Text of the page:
Chinese journalist jailed for 15 years for criticising Communist Party

Chen Jieren has been detained since 2018 after he published two blog articles claiming corruption by Hunan party officials

Anti-corruption blogger Chen Jieren has been accused of damaging the Chinese government’s credibility.

Anti-corruption blogger Chen Jieren has been accused of damaging the Chinese government’s credibility.

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A Chinese journalist and anti-corruption blogger has been jailed for 15 years after being accused of criticising the Communist Party through commentaries and investigative reports posted on social media platforms.

Chen Jieren has been detained since 2018 after he published two blog articles claiming corruption by Hunan party officials. Following his detention Chinese state media said Mr Chen’s online reporting had “sabotaged the reputation of the party and the government and damaged the government’s credibility”.

Guiyang county court in Hunan province announced on Thursday it had finally convicted Mr Chen of “picking quarrels and provoking troubles”, a charge that is often shorthand for criticising or challenging the party.

The court also convicted him of “illegal business activity”, and extortion, blackmail and bribery, and fined him 7 million yuan (€900,000). His brother, Chen Weiren, was jailed for four years on the same charges. The court said the pair had posted “false and negative” information online “to hype relevant cases”.

The Chinese Human Rights Defenders organisation said the defendants were convicted for exercising their right to free expression. The group said Chinese authorities had “violated the defendants’ rights to a fair trial” and called for their immediate and unconditional release.

Freedom of expression has always been tightly controlled in China but the stranglehold has tightened since President Xi Jinping took the party helm in 2012. In its 2020 World Press Freedom Index, Reporters Without Borders listed China as one of the worst countries in the world for press freedom – ranking it number 177 out of 180 countries surveyed.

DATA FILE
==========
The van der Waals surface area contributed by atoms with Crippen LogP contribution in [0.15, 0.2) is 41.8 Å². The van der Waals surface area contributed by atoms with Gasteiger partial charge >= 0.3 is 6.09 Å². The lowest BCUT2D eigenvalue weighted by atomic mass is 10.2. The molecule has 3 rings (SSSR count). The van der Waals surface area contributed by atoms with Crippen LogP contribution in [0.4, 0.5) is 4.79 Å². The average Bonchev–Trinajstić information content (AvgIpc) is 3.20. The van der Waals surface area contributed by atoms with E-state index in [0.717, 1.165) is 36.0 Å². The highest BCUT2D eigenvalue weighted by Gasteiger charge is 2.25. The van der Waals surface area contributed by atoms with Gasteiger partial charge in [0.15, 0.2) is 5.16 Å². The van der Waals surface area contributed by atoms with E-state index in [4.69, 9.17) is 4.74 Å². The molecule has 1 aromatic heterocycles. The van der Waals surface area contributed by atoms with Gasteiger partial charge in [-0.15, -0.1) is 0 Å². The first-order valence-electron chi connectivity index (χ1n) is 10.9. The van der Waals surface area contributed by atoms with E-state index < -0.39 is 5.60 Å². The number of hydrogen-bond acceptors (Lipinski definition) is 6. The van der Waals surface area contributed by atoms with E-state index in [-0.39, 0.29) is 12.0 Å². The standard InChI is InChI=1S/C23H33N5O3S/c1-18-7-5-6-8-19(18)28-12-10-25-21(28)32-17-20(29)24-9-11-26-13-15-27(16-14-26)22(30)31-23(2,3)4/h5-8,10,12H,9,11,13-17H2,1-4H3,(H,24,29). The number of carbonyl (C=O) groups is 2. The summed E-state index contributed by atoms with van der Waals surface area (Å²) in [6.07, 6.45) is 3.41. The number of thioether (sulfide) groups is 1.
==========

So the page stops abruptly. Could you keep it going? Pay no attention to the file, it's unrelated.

Beijing is under global scrutiny for its handling of the coronavirus outbreak, including the silencing of whistleblowers and the covering up of early information on the spread of the virus.

Online control

The Hunan case comes as China is reasserting full control over the online space following a mass outpouring of domestic anger at the party when news of the death of the whistleblowing doctor Li Wenliang broke on social media.

Two independent Chinese journalists have been missing for two months, presumed to be in police custody, after they reported on the initial outbreak from Wuhan. A third resurfaced last week after two months and confirmed he had been detained. High profile commentators who have written essays critical of the party’s response to Covid-19 have also been brought into custody.

Three Beijing activists who were preserving and archiving digital reports relating to the outbreak on Github that were being deleted by Chinese censors were arrested earlier this week, also charged with “picking quarrels and stirring up trouble”.

Foreign press

The foreign press has faced an unprecedented crackdown in China. Over recent months Beijing has expelled about 20 foreign journalists with the New York Times, the Wall Street Journal and the Washington Post, three outlets that were covering the coronavirus outbreak extensively.

Beijing officials said three of the Wall Street Journal reporters were expelled for an op-ed headline in the paper that they found objectionable, while the others were kicked out in retaliation for new restrictions on the number of Chinese nationals who can work for Chinese state-run media in the US.